The Centre's move to introduce an experimental universal health package in at least one district per State under the National Rural Health Mission, with access to free generic drugs, is a welcome measure. But the larger mission to provide free essential medicines to all citizens need not await the results of such pilot studies. It should be rolled out for poor and non-poor alike quickly. There is no time to be lost because medicines make up an alarming 71 per cent of all out-of-pocket spending on health. The time for experimental schemes is therefore long past. What is more, efficient models of drug procurement and distribution by State governments involving low costs and improved access are readily available. Tamil Nadu is a leading example, having demonstrated this over the last 15 years. Kerala has replicated it and some other States are in the process of doing so. Clearly, it is feasible to provide carefully chosen essential drugs free, with higher government spending. Some reform is of course needed, and it should include an expanded National Essential Drug List, elimination of irrational drugs from prescriptions, priority for generic medicines and, crucially, a good centralised procurement system. The issues involved have been analysed by the High Level Expert Group (HLEG) of the Planning Commission on Universal Health Coverage.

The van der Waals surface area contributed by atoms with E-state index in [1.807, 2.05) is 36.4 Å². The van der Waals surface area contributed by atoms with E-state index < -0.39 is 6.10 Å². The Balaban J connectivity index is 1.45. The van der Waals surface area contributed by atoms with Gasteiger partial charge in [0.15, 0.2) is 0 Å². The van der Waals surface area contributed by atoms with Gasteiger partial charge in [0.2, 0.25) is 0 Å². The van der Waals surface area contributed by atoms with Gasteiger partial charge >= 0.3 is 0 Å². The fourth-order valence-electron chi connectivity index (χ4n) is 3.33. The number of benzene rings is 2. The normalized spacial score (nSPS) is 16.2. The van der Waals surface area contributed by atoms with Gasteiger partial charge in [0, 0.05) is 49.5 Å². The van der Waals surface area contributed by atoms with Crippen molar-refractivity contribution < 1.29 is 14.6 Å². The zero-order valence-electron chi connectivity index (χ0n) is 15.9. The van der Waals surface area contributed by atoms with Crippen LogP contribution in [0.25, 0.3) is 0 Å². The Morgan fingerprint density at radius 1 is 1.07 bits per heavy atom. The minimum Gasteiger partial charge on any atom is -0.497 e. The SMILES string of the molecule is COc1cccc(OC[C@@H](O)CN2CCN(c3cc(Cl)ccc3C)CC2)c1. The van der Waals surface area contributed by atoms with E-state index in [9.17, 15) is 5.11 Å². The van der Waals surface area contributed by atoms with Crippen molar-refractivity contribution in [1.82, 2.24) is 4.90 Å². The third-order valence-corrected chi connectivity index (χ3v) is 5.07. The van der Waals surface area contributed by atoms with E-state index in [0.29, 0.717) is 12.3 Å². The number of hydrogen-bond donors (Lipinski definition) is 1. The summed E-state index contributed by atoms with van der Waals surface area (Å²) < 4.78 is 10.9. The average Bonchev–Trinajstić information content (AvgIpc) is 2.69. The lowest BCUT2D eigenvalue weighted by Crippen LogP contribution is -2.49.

A quarter century of National Sample Survey data from households on availability of free medicines to patients reveals depressing trends. From about 32 per cent of drugs supplied free to in-patients in1986-87, the figure fell to 9 per cent in 2004. Data on free drug supply for all patients indicate weak controls and escalating price pressure from the mid-1990s. This has severely affected affordability and thus access. It is here that the role of government assumes importance. The Tamil Nadu Medical Services Corporation has been able to deliver results because State-level procurement has ensured competitive pricing and control over prescription of irrational medicines. Such a system works better because it meets the key principle of efficient financing, which is pre-payment. Obviously, half-measures will only slow the process down and give room for manoeuvring by special interests. The HLEG has provided two scenarios for partial and full drug security that can be achieved in the dramatic time-frame of two and seven years. Scaling up government spending from about 0.1 per cent of GDP at present to 0.5 per cent is essential to achieving this outcome. The Centre must show the political will necessary.